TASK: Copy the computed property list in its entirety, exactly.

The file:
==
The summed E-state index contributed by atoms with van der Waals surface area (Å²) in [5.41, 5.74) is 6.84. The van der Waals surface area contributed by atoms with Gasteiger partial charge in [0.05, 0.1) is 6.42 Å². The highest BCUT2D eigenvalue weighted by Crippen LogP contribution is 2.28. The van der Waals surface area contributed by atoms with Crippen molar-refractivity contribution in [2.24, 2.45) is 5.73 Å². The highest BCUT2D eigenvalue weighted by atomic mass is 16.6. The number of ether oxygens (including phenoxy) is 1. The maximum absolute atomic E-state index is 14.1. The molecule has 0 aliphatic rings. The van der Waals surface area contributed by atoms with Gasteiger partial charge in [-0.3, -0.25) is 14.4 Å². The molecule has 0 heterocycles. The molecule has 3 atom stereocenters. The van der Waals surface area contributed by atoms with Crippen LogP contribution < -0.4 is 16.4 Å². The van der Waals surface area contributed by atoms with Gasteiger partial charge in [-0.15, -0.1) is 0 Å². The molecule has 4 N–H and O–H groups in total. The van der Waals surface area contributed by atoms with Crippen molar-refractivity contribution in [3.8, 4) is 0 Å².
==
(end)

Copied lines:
The summed E-state index contributed by atoms with van der Waals surface area (Å²) in [5.41, 5.74) is 6.84. The van der Waals surface area contributed by atoms with Gasteiger partial charge in [0.05, 0.1) is 6.42 Å². The highest BCUT2D eigenvalue weighted by Crippen LogP contribution is 2.28. The van der Waals surface area contributed by atoms with Crippen molar-refractivity contribution in [2.24, 2.45) is 5.73 Å². The highest BCUT2D eigenvalue weighted by atomic mass is 16.6. The number of ether oxygens (including phenoxy) is 1. The maximum absolute atomic E-state index is 14.1. The molecule has 0 aliphatic rings. The van der Waals surface area contributed by atoms with Gasteiger partial charge in [-0.3, -0.25) is 14.4 Å². The molecule has 0 heterocycles. The molecule has 3 atom stereocenters. The van der Waals surface area contributed by atoms with Crippen LogP contribution < -0.4 is 16.4 Å². The van der Waals surface area contributed by atoms with Gasteiger partial charge in [-0.15, -0.1) is 0 Å². The molecule has 4 N–H and O–H groups in total. The van der Waals surface area contributed by atoms with Crippen molar-refractivity contribution in [3.8, 4) is 0 Å².